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10:15-10:45Coffee Break
10:45-11:00 Session 66AW: Opening
Location: FH, Hörsaal 3
11:00-12:00 Session 68B: Invited talk
Location: FH, Hörsaal 3
Fixed-Parameter Algorithms for Reasoning Problems in NP and Beyond

ABSTRACT. Many computational problems that arise in the context of AI and reasoning are NP-hard or even hard for the second level of the Polynomial Hierarchy. Practical instances of these problems often contain some "hidden structure" that can be utilized algorithmically. There are various ways of capturing the hidden structure in terms of parameters which in turn can be used by fixed-parameter algorithms. In order to achive fixed-parameter tractability for problems that are hard for the second level of the Polynomial Hierarchy, the parameter usually needs to be quite restrictive. For such problems, it therefore seems to be an even more compelling approach to utilize the hidden structure captured by the parameter not to solve the problem, but to reduce it to a different problem of lower complexity, say, to a problem in NP. The parameter can thus be less restrictive and so reasonably small for larger classes of inputs. Clearly such a reduction cannot be computed in polynomial time, unless the Polynomial Hierarchy collapses. However, the reduction can be fixed-parameter tractable and thus break complexity barriers between the levels of the Polynomial Hierarchy. SAT, the propositional satisability problem, is ideally suited as a target problem since by means of fixed-parameter tractable reductions to SAT one can make the spectacular solving power of today's SAT solvers applicable to problems at higher levels of the Polynomial Hierarchy. In fact, the extremely successful practical technique of Bounded Model Checking can, in retrospect, be seen as a fixed-parameter tractable reduction to SAT. Recently developed fixed-parameter tractable reductions to SAT break complexity barriers for several problems, including the main reasoning problems of disjunctive answer-set programming, problems arising in propositional abductive reasoning, and problems arising in agenda safety. There are already basic concepts and results for a hardness theory that can be used to provide evidence that certain parameterized problems do not admit fixed-parameter tractable reductions to SAT.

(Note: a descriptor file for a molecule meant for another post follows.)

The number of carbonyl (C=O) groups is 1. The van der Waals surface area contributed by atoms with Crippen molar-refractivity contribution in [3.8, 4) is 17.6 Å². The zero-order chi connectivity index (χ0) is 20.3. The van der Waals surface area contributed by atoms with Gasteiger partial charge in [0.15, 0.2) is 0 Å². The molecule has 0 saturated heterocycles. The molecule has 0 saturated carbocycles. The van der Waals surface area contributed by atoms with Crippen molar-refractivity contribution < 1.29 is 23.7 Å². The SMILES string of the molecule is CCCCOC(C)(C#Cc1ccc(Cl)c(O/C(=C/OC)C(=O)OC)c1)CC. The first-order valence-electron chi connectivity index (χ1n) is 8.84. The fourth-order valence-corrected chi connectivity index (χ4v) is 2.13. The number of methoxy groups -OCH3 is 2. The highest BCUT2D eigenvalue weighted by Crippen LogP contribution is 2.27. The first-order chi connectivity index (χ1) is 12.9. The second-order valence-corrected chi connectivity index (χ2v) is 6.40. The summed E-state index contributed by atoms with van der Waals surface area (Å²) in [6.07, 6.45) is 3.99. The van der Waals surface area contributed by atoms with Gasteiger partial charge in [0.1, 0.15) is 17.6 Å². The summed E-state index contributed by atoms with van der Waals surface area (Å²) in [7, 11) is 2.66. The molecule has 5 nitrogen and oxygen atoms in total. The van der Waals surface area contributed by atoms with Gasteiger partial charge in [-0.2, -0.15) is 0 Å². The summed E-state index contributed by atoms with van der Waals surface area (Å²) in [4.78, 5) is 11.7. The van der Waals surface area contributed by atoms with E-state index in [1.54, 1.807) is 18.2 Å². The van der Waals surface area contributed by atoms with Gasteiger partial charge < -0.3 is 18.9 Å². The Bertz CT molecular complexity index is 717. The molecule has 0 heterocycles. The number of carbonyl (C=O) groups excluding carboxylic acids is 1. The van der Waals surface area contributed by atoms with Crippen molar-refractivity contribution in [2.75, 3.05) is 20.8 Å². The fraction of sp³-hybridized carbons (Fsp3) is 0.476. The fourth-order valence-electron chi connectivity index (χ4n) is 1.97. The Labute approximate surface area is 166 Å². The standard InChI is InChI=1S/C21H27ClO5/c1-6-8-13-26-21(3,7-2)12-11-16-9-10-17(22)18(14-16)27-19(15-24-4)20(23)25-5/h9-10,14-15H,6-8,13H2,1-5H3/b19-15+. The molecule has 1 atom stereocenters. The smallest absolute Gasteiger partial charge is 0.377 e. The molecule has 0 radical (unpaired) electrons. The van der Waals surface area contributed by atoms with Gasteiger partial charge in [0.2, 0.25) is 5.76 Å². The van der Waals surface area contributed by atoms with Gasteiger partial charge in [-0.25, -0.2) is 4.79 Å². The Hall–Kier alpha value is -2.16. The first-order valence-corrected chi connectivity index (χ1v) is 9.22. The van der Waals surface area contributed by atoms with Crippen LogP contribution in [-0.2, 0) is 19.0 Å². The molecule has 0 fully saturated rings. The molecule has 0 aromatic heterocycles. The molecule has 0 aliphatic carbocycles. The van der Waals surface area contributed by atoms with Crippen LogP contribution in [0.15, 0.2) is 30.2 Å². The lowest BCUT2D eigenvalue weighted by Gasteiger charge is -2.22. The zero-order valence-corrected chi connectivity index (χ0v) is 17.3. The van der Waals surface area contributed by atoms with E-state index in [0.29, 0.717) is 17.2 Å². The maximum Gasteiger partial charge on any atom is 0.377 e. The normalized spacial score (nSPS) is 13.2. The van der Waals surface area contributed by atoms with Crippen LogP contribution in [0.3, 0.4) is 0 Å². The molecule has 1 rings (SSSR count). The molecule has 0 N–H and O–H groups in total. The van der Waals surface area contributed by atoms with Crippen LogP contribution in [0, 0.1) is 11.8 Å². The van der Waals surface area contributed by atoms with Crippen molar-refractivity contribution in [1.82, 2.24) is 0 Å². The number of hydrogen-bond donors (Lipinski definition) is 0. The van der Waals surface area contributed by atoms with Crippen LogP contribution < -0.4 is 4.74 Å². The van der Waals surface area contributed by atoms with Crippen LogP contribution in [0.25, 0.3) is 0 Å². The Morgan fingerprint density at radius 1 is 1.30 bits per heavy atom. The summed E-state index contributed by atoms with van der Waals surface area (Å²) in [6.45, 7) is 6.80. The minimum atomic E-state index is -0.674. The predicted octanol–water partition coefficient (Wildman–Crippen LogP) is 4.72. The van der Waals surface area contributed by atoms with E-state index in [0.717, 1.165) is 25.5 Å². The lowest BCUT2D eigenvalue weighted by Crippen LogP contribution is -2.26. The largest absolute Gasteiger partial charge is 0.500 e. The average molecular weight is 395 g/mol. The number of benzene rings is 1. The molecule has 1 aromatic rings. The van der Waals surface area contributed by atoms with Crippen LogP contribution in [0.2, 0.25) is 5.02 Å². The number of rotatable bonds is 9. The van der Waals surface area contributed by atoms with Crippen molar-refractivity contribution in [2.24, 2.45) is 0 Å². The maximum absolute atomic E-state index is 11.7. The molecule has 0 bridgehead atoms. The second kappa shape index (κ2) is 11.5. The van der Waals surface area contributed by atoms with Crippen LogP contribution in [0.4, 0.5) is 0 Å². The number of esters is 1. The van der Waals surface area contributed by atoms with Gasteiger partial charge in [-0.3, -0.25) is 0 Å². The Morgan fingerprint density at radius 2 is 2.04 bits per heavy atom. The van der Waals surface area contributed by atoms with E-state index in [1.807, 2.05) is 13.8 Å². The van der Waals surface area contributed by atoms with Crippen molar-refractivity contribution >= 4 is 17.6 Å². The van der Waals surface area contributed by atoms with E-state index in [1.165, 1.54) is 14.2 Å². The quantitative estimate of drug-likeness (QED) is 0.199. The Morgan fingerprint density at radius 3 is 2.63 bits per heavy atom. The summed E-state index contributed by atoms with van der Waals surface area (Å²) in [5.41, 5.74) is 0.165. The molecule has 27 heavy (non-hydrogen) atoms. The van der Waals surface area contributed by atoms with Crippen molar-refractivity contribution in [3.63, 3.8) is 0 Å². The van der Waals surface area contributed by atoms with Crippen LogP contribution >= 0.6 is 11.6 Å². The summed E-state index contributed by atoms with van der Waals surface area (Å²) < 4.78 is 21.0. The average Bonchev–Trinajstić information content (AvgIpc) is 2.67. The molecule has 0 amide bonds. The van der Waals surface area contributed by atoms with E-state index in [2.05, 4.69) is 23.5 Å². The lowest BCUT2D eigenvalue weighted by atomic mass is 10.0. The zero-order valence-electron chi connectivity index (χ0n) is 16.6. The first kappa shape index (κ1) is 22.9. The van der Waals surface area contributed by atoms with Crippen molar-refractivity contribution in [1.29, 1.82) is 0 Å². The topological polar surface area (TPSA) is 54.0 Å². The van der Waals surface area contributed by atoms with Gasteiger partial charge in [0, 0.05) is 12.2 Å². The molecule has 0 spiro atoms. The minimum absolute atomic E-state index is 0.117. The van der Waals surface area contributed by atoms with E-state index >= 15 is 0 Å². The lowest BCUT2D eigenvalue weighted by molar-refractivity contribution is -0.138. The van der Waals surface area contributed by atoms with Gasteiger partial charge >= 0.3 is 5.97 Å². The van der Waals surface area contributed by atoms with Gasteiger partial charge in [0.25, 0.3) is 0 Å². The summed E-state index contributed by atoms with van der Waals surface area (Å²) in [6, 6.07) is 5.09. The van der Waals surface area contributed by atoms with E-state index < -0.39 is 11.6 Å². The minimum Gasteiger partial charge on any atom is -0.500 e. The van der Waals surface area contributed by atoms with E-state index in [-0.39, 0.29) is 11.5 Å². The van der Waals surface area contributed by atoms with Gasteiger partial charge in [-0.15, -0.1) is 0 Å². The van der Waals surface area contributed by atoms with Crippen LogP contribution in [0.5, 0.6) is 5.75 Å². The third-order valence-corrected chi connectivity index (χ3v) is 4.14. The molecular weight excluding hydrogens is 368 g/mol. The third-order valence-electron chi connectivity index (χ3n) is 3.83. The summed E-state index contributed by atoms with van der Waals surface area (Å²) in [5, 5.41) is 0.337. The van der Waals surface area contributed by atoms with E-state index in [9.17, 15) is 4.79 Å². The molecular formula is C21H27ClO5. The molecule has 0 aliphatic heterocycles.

12:00-13:00 Session 71: Contributed talks
Location: FH, Hörsaal 3
A Parameterized Complexity Analysis of Generalized CP-Nets

ABSTRACT. Generalized CP-nets (GCP-nets) allow a succinct representation of preferences over multi-attribute domains. As a consequence of their succinct representation, many GCP-net related tasks are computationally hard. Even finding the more preferable of two outcomes is PSPACE-complete. In this work, we employ the framework of (parameterized) complexity theory to achieve two goals: First, we want to gain a deeper understanding of the complexity of GCP-nets. Second, we search for efficient fixed-parameter tractable algorithms.

Backdoors to Planning

ABSTRACT. Backdoors measure the distance to tractable fragments and have become an important tool to find fixed-parameter tractable (fpt) algorithms. Despite their success, backdoors have not been used for planning, a central problem in AI that has a high computational complexity. In this work, we introduce two notions of backdoors building upon the causal graph. We analyze the complexity of finding a small backdoor (detection) and using the backdoor to solve the problem (evaluation) in the light of planning with (un)bounded plan length/domain of the variables. For each setting we present either an fpt-result or rule out the existence thereof by showing parameterized intractability. In three cases we achieve the most desirable outcome: detection and evaluation are fpt.